“Nothing?” Eydri repeated, aghast.
“Nothing,” Einarr answered. “That gem isn’t magical, and these people aren’t cursed. Now, Hrug, I don’t think the purification circle will need to be very complex. A simple fire rune started the process.”
Hrug nodded. Even with the issues they had with magic here on the island, they should be able to manage that much this evening.
“First thing in the morning we head back to town and the Heidrun. I’d rather not spend another night in harbor, but I expect we’ll have to, and then we can wash the dust of this island from our boots.”
Odvir gave him a quizzical look. “If the island’s not cursed, and you’ve dealt with the draugr, then why—?”
“I’ve dealt with the only draugr I had business with: Ragnar’s, and those who’ve attacked us. This is still Hel’s domain, and likely will be for some time to come.” He handed his empty bowl over to Finn for another scoop of soup, which he drank swiftly. “Come on. There are still things to be done tonight, and we need an early start in the morning.”
When Einarr and Naudrek were awakened for the last watch, it was to the knowledge that the draugr had, once again, mostly ignored their home camp. They had not been out after dark – if barely – they had not taken out the Fehugim, and the most powerful of the creatures was slain. Einarr took this as a good sign even as he wished for more sleep.
As dawn was breaking, Einarr stirred some crumbled bread into the remains of last night’s soup. It wasn’t much, but it should take them to the Heidrun at least, where they could have a proper dinner. Once they had eaten, Einarr took the newly-purified sword of Ragnar — looking much less ominous, now that the corruption had been burned out of the steel — in hand and they set off across the forest for the town of Thorndjupr.
The scouts proved their worth once more as they hiked the return journey to the town of unlife: their blazes were still visible, marking the path they had taken inland in the first place. While this did not speed their journey as much as one might expect, it did mean it was once again noon when the ghastly standing stones hove into view.
Someone was waiting for them there. Or, rather, several someones: Einarr took the lead as they approached, motioning for his companions to get behind him.
Up ahead, in the circle of standing stones, despite the fact that it was the middle of the day, stood seven fleshy draugr – none of whom, thankfully, was half so large as Ragnar. Not that that would save Einarr’s crew, if it came to blows.
“What do you want,” he demanded without preamble.
One of their number, a wasted-looking figure, his skin black as death and clinging to his bones, with stringy white hair falling to his shoulders under a dark iron helm, twitched his head to the side. A rasping voice came from the direction of the draugr, although none of them appeared to speak. “You have the Fehugim,” it rasped.
“What of it?”
The voice was decidedly feminine. The heads of several of the draugr twitched this time. “It is mine. You will leave it here, in this circle, or you will die.”
Einarr frowned. He had intended to leave it with the old herb-witch when he spoke with her, but he hardly suspected the owner of the voice to appreciate that argument. “We will leave the Fehugim with the elders of the town. Will that suffice?”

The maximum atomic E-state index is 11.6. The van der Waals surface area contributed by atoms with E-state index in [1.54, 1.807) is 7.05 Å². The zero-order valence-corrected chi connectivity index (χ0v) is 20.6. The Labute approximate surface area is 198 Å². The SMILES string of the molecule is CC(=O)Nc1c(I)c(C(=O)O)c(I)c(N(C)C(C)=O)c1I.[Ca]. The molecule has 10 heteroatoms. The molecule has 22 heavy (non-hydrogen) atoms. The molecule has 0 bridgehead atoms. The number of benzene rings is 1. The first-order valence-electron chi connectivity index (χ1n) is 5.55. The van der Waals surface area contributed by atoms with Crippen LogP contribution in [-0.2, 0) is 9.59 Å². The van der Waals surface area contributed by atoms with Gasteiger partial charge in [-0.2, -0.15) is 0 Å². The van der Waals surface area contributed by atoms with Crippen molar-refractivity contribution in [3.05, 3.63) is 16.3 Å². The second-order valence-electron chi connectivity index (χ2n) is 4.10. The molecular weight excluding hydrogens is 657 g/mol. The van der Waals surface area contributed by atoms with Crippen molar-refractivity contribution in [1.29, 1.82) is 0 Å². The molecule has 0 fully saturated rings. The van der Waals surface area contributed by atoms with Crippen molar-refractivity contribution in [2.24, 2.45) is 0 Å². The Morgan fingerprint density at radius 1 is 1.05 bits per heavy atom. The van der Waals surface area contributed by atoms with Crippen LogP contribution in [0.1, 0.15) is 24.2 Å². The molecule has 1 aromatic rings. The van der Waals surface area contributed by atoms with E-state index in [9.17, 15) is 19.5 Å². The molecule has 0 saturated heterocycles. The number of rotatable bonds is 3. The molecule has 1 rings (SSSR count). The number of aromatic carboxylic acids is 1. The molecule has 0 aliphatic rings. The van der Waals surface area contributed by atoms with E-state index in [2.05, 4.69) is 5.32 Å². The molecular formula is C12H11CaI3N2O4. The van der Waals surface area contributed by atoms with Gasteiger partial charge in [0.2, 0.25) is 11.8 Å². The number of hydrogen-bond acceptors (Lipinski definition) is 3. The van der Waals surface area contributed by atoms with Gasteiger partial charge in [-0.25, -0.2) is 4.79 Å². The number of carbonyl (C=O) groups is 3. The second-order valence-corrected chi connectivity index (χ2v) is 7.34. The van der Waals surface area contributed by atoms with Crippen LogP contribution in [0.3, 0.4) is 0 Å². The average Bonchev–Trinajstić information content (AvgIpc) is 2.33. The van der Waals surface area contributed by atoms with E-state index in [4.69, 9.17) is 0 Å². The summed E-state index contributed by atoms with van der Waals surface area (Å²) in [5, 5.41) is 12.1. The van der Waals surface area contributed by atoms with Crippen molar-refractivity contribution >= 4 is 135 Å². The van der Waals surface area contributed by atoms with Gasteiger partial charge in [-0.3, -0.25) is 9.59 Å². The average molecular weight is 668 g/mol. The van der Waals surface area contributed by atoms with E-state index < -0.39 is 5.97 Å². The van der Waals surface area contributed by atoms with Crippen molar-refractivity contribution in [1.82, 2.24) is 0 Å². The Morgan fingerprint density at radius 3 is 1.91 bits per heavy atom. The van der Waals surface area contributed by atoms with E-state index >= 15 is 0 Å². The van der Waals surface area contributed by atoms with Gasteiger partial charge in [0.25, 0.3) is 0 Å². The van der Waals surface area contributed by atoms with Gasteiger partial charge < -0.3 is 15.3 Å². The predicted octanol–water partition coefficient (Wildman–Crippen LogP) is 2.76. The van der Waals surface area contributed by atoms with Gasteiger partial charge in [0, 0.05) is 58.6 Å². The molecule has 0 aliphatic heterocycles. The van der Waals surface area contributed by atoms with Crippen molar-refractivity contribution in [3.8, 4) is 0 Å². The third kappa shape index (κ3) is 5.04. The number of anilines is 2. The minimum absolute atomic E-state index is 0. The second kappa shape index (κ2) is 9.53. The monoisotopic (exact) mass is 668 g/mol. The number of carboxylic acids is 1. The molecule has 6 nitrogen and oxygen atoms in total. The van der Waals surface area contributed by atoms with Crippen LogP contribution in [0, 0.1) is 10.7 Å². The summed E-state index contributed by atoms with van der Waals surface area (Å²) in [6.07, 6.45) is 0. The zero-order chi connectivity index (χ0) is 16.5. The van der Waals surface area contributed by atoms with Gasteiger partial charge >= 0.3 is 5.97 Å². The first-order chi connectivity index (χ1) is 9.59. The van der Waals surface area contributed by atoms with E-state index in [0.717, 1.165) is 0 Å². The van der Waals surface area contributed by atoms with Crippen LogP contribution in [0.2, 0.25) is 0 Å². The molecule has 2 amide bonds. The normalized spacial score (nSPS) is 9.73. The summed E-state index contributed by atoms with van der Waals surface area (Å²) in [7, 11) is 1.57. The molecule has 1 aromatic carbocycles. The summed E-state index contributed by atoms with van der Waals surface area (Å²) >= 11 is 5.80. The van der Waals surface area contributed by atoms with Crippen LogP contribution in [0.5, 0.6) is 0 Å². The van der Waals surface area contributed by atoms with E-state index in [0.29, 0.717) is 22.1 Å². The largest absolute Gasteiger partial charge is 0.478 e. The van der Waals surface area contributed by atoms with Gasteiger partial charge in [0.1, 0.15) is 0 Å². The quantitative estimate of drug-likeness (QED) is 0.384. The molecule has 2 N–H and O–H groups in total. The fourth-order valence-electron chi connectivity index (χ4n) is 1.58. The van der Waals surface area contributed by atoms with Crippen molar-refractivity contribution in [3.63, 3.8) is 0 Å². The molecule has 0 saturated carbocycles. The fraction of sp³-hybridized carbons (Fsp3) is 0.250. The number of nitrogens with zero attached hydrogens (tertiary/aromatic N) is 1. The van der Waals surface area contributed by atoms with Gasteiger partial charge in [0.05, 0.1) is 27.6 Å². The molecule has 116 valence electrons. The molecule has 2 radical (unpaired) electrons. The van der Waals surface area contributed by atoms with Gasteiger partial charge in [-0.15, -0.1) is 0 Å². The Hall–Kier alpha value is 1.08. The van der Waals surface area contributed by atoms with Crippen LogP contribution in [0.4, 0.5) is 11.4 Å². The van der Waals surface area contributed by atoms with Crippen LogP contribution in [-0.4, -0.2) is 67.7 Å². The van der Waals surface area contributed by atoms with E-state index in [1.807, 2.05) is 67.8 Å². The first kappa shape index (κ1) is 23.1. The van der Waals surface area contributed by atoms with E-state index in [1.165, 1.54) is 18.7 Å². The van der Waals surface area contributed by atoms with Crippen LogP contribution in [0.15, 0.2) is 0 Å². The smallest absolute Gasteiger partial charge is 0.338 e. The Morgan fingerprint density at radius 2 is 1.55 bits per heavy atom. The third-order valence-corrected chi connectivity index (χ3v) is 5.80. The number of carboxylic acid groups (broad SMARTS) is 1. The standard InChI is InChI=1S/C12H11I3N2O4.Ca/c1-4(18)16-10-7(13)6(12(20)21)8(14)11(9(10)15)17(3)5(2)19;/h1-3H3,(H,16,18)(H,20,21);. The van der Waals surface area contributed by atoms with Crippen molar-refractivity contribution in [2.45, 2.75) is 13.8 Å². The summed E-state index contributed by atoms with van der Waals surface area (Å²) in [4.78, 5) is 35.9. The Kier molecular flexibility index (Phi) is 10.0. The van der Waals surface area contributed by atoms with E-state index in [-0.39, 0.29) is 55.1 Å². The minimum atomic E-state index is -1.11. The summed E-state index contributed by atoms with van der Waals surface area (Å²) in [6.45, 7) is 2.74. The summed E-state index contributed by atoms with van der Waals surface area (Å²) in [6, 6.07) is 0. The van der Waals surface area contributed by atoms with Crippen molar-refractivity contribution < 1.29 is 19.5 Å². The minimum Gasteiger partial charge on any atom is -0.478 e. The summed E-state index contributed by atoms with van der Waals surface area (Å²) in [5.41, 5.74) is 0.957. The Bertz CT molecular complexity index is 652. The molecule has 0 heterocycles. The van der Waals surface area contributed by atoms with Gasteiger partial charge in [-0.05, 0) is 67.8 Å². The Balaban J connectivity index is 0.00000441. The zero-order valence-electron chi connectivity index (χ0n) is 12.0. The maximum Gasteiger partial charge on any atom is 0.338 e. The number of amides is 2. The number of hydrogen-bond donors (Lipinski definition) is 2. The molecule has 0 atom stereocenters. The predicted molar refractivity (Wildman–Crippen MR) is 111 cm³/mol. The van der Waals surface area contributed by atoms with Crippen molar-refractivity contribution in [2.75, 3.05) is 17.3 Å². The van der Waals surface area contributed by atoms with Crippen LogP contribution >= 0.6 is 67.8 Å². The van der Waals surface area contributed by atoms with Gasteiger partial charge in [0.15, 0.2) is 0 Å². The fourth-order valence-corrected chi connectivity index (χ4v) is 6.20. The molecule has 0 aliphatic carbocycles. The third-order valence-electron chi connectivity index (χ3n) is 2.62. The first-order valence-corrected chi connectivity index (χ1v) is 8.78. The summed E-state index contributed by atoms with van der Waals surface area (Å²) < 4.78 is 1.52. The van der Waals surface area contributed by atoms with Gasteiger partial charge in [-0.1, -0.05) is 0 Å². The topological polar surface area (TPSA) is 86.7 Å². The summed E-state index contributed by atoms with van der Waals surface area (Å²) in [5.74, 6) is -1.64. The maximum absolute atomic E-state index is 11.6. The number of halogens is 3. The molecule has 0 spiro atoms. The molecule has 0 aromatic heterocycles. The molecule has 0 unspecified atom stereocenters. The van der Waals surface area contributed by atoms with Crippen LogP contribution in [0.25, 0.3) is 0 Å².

The voice hissed at him, like some horrific serpent, and repeated “It is mine.”
“It is Wotan’s, is it not? Stolen from him generations ago and lost in the ruins of this island. I mean to see it returned to its rightful place.”
The forest seemed to echo with dry, raspy laughter. “Stolen? Do you truly believe old One-Eye to be so foolish as to allow a mortal to rob him?” The laughter pealed again, and a shiver ran down Einarr’s spine. “That gem is mine, and marks this island as mine. If you do not wish to also be mine, you will leave the gem and be off.”
Still, Einarr hesitated.
“You and your crew would make for fine specimens within my army…”
Einarr exhaled loudly, reminding himself he had no obligation to help these people. Indeed, by the laws of the Thing, he was forbidden to do so. He turned to Hrug. “The gem.”
“You don’t seriously intend to—” Eydri spluttered.
“Yes, I do, Eydri. In fact, I have no choice.” He met her eyes and continued, more quietly. “I’ll explain later.”
She quieted, but that was an angry look he had only ever seen before on Runa’s face. Hrug handed him the rune-worked box. Einarr opened the lid: inside rested the brilliant red Fehugim with it’s light-inscribed rune within.
“Here it is. I’m going to step forward now to leave the gem where you want it.”
“A wise decision.”
“Have your puppets move back.”
She chuckled, the sound very like Ragnar’s. “So untrusting. Very well, young Cursebreaker.”
As one, the draugr walked backwards to the far edge of the stone circle and waited as Einarr moved cautiously forward. When he was just outside the stone circle, he placed the box on the ground and slid it forward. “I have done as you demanded. Now we will continue on our journey.”
“Will you, now? I wonder. What if I’ve decided I want you for my army after all?”
“That was not the agreement. Or would you be named Oathbreaker?”
Silence stretched out long in the forest. Einarr and his companions made a defensive circle around Eydri and Hrug. If Hel decided she would take them, she could certainly try, but they would make her pay for the privilege.
A sound like the snapping of a tree trunk rang through the forest.The draugr that stood guard within the stone circle clattered to the ground, once more the scattered remains they had seen on their way in.
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